Cessna 02 Cockpit — Getting The Eye In & The Hand Practised
A sheet of black hardboard found in a local skip was retrieved and put to use. I like hardboard but it is quite flimsy stuff, nevertheless I'd rather experiment with such a cheap and readily available material than go straight to sheet aluminium and screw that up. In the end I will use aluminium throughout this build but that time is a long way off..
3 inch squares of hardboard offered up to the newly painted shock panel. Right now I don't know if this colour will be used or whether a black panel would be more appropriate (it probably would) but this grey will be easier to draw on and the black instruments will stand out against it which is helpful for clarity.
The orange 'bezels' are coffee can lids and the dummy instruments are circular black plastic items that I find on the warehouse floor at work.
I don't quite know what they are!
Once I'd established a reasonably accurate grid the circular cut outs were drawn with a sharpie set in a compass. Black drywall screws mark the positions of the bolt holes. It's quite difficult to lay out so many holes accurately with a compass. The smallest of errors tend to accumulate...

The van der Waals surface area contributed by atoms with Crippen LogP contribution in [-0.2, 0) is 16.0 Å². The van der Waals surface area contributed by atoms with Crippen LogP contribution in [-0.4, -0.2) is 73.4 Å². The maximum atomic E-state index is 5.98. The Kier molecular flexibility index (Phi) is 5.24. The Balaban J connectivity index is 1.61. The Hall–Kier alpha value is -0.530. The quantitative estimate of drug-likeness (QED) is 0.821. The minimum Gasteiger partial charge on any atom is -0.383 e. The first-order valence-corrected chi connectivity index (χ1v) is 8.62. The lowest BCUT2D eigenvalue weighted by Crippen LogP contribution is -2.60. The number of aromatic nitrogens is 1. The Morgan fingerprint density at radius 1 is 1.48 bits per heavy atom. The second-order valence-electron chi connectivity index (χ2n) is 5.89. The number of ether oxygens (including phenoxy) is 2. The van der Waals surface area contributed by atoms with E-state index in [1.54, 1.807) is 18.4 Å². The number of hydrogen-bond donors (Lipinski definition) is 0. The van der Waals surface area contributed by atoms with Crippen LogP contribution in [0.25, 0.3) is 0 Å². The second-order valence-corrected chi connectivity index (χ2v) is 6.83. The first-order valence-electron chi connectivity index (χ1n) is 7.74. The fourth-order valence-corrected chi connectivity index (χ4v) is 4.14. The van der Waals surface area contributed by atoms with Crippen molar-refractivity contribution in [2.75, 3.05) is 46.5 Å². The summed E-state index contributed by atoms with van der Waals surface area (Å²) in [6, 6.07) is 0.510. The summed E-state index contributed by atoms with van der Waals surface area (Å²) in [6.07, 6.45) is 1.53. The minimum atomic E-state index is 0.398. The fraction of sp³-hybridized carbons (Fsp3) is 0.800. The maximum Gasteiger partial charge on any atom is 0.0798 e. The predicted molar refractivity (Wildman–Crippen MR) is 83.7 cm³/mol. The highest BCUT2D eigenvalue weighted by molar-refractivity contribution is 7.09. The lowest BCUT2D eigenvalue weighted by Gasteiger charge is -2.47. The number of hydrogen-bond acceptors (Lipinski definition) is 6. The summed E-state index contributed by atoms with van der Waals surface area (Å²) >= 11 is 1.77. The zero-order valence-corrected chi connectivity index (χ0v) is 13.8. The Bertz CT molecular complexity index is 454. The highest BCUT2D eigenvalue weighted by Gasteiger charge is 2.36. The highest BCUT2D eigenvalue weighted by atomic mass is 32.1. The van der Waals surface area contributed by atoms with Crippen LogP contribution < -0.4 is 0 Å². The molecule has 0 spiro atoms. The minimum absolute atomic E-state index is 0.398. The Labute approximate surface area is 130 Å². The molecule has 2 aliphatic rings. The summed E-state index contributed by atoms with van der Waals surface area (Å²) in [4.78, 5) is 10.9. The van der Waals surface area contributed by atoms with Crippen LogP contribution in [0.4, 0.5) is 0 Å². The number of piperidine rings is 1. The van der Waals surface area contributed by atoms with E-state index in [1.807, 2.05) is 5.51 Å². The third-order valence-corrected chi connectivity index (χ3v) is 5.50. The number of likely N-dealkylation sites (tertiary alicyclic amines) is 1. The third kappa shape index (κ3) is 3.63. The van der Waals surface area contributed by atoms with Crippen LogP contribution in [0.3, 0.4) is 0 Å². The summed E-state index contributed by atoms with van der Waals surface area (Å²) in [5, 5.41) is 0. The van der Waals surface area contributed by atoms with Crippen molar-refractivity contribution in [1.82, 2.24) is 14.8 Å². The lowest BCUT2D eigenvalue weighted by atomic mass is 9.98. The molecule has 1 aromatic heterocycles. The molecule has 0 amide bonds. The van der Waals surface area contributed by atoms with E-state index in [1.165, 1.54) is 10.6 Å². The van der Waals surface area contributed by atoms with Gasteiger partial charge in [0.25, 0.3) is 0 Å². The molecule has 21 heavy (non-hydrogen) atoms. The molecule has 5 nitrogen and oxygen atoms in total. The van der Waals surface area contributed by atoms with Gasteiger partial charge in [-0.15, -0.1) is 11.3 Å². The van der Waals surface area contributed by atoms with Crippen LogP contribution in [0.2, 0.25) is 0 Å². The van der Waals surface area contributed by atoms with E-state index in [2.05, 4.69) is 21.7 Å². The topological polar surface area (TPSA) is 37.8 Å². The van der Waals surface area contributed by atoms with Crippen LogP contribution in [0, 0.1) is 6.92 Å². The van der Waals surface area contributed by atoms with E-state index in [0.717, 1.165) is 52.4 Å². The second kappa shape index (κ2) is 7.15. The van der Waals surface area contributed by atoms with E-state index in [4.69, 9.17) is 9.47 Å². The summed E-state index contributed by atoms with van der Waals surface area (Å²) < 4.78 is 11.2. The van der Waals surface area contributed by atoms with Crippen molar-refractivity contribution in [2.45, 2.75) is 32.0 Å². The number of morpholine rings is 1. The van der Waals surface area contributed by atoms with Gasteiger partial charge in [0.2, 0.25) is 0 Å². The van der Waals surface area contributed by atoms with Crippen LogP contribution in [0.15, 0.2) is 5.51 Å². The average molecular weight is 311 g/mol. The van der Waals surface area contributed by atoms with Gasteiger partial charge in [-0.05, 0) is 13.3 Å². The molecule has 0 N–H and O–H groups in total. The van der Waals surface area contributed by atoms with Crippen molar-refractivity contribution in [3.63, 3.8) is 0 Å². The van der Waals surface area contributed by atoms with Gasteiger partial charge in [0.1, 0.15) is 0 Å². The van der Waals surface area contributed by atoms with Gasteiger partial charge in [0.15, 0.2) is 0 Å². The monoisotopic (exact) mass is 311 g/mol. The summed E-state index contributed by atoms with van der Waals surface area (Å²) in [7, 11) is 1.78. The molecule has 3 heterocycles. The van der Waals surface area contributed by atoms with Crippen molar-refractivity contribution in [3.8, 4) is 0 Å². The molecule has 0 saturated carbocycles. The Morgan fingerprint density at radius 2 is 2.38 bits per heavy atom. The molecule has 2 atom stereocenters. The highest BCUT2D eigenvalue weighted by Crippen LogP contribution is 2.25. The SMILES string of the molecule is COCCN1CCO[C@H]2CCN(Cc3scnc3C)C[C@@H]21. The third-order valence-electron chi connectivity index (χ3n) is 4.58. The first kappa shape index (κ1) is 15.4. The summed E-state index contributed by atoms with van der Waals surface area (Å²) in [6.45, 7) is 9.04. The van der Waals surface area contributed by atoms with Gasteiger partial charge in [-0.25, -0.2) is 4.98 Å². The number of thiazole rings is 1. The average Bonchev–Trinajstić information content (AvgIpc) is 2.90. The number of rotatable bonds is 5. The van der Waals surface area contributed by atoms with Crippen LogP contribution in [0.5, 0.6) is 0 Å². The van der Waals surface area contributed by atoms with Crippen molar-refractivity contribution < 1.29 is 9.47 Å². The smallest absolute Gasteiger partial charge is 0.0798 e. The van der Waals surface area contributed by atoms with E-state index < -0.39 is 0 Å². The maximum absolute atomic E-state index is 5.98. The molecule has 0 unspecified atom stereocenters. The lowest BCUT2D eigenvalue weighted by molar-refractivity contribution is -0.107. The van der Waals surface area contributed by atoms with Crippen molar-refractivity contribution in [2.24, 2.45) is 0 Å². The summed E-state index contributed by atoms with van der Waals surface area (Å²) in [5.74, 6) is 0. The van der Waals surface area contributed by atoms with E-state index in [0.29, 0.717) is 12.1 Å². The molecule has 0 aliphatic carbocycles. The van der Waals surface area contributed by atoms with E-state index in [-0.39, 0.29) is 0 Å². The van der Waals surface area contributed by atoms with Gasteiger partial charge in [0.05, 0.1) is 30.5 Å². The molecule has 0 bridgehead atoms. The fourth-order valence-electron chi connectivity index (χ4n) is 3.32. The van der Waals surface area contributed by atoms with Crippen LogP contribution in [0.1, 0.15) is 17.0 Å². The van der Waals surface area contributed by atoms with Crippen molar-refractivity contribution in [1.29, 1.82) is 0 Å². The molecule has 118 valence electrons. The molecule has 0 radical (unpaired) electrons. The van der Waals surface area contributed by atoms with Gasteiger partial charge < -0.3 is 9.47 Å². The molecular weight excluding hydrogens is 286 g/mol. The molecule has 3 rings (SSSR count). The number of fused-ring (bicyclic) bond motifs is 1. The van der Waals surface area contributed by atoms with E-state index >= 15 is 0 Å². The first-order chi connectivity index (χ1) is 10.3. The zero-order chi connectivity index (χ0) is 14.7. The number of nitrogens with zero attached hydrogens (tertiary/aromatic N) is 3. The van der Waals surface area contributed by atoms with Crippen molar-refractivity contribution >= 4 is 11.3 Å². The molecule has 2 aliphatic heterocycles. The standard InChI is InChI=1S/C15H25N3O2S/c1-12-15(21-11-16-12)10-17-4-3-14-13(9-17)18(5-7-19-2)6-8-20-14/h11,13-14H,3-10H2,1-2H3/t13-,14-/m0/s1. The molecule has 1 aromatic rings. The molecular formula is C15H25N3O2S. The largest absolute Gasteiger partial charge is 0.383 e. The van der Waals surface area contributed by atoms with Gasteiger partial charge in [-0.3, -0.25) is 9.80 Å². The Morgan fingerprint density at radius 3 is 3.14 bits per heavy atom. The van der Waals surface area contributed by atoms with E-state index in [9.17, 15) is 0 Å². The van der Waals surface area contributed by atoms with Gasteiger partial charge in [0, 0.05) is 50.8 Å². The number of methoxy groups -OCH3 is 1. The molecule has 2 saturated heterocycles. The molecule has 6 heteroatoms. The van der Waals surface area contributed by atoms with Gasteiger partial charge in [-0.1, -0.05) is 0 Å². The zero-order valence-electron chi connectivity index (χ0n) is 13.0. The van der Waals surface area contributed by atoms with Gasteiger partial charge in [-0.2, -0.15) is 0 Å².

The shock panel holes (68mm) cut manually with an Olfa CMP -1 Compass Cutter. This is quite laborious and tricky work with hardboard but it can be done with good technique. Start carefully with light pressure and only apply medium pressure once the circular cut is very well established. Heavy pressure is not good!
The right hand panel also cut and sprayed. This will not be a shock panel.
Making a few dummy bezels from hardboard. These were hard to create because of the thinness of the bezel once the hole was cut. A few were snapped in the process!
Looking promising at this stage but still I'm not quite happy with its proportions. This will have to be remade once I figure out the exact problem with it — which at this time eludes me. None of the problems encountered early in a build will matter very much in the end, though. It's all about getting your eye in and your hand practised.
What I do know is that I will soon have to purchase something that I have had my eye on for over a year now but have not had the pressing need for in the meanwhile. A good bench pillar drill will certainly do the drilling and cutting of sheet aluminium far more accurately than the eye and hand can achieve alone.
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